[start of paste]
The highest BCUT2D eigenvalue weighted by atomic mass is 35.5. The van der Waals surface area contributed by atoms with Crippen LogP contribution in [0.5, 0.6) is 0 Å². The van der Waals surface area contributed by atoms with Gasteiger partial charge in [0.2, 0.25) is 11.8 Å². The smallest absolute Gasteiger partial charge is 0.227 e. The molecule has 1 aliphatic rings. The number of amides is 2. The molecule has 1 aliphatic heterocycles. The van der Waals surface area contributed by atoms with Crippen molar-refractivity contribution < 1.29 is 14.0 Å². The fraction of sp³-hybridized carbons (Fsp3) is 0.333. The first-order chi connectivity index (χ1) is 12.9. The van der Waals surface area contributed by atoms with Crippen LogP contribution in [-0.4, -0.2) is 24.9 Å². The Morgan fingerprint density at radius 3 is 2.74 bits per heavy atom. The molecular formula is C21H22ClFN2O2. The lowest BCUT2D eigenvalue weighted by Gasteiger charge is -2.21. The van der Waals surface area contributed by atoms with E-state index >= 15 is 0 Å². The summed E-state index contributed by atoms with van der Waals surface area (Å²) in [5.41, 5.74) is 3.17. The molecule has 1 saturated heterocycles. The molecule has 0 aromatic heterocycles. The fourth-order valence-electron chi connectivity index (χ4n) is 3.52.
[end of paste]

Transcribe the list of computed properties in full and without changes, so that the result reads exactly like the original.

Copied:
The highest BCUT2D eigenvalue weighted by atomic mass is 35.5. The van der Waals surface area contributed by atoms with Crippen LogP contribution in [0.5, 0.6) is 0 Å². The van der Waals surface area contributed by atoms with Gasteiger partial charge in [0.2, 0.25) is 11.8 Å². The smallest absolute Gasteiger partial charge is 0.227 e. The molecule has 1 aliphatic rings. The number of amides is 2. The molecule has 1 aliphatic heterocycles. The van der Waals surface area contributed by atoms with Crippen molar-refractivity contribution < 1.29 is 14.0 Å². The fraction of sp³-hybridized carbons (Fsp3) is 0.333. The first-order chi connectivity index (χ1) is 12.9. The van der Waals surface area contributed by atoms with Crippen LogP contribution in [-0.4, -0.2) is 24.9 Å². The Morgan fingerprint density at radius 3 is 2.74 bits per heavy atom. The molecular formula is C21H22ClFN2O2. The lowest BCUT2D eigenvalue weighted by Gasteiger charge is -2.21. The van der Waals surface area contributed by atoms with E-state index >= 15 is 0 Å². The summed E-state index contributed by atoms with van der Waals surface area (Å²) in [5.41, 5.74) is 3.17. The molecule has 1 saturated heterocycles. The molecule has 0 aromatic heterocycles. The fourth-order valence-electron chi connectivity index (χ4n) is 3.52.